Remy Cointreau handed investors a special dividend payout after reporting a stronger-than-expected 14% rise in annual operating profit, helped by cost cuts and robust demand for its premium cognacs in China.
The maker of Remy Martin cognac and Cointreau liqueur said its strategy of selling higher-priced spirits to boost profit margins was delivering results, and it aimed to further improve profitability while also boosting capital spending.
Chief Executive Valerie Chapoulaud-Floquet told analysts she was confident of maintaining consumption trends in the key Chinese and U.S. markets but cautioned first quarter sales would decline slightly due to recent price increases.
She also warned the company could be affected if the United States were to slap tariffs on French products, though in such a case the company would pass the costs on to customers.
The company was not aware of any U.S. tariff hikes planned at present and in any event “was quite protected in terms of stocks and shipping”, she said.
By 1024 GMT, Remy Contreau shares, which have gained 23% so far this year, had reversed early gains to fall 1.3%.
Credit Suisse analysts said the outlook for the current year was “typically vague” and that flagging a slight sales decline in the first quarter “could be taken slightly negatively”.
The company has only said its medium-term goal was “to gradually drive current operating margin upwards” and that 2019/2020 results “would unfold with that framework”.
It also plans to nearly double capital spending to 60-80 million euros over the 2019/20 and 2020/21 fiscal years to beef up capacity and stocks, CFO Luca Marotta said.
Remy’s operating profit for the year ended March 31 rose to 263.6 million euros ($296 million) from 236.8 million euros the previous year, beating the consensus analyst forecast of 260.2 million euros, and 13.4% organic profit growth.
Organic profit growth excludes the impact on profit from acquisitions, divestments and foreign exchange.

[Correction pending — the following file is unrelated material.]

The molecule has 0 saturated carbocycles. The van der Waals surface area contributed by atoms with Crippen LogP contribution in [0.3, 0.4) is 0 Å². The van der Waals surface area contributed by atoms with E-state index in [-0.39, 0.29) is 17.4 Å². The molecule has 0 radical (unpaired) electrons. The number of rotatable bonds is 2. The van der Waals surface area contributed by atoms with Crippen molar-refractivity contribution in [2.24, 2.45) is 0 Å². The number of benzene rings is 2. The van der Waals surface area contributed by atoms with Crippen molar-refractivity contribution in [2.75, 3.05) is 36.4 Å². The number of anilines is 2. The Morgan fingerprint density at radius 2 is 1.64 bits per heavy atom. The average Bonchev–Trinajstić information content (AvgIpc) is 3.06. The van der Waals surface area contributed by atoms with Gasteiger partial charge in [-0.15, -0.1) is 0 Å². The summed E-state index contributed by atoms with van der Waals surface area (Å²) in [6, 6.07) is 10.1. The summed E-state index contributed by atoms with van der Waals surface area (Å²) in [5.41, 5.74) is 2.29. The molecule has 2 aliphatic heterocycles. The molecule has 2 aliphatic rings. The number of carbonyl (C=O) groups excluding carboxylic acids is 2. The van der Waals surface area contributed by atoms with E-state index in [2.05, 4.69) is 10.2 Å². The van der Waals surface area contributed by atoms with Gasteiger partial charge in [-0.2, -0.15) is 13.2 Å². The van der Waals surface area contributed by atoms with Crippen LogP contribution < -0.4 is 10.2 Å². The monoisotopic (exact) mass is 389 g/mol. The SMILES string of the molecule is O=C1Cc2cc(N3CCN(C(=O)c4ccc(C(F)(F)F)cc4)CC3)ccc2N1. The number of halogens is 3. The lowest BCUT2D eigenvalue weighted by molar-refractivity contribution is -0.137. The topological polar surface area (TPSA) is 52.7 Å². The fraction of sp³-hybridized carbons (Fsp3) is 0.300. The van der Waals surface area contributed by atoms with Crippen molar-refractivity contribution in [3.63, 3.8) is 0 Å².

The results translated to a margin of 21.7% of sales at constant exchange rates and business structure, marking a 1.3 percentage point gain from the previous year.
Spurred by the strong results, Remy said it would pay a special dividend of 1 euro per share in addition to an ordinary dividend of 1.65 euros per share for its 2018/19 fiscal year.
Remy Martin cognac, which makes over 80% of the company’s profit, saw operating profit rise 18% to 235.6 million euros, driven by strong demand in the Asia Pacific region, notably China, and the United States.
Remy has been focusing on selling spirits priced at $50 a bottle or more as part of a strategy that has benefited from a rebound in Chinese demand.
Remy’s Louis XIII luxury cognac – which sells for over $3,000 a bottle – has been in demand in China but in recent years has also benefited from growing demand from rich consumers elsewhere, especially in the United States.
The group reiterated on Thursday it expected high-end spirits to grow to 60-65% of its sales over the medium term from 53% at present.
In line with that strategy, Remy Cointreau last month disclosed exclusive talks to buy most of the operations of the JR Brillet cognac house to secure additional vineyards and stocks of aged eau de vie fruit brandy, which is key to meeting growing demand for cognac.
Remy Cointreau’s stock market valuation is closer that of to luxury good companies, rather than food and drinks stocks. Its shares trade at 32.6 times their 2020/21 earnings, compared to price to earnings ratios of 22.6 for Pernod and 24.4 for Diageo ■
By Dominique Vidalon
$1 = 0.8905 euros Reporting by Dominique Vidalon; Editing by Sudip Kar-Gupta and Deepa Babington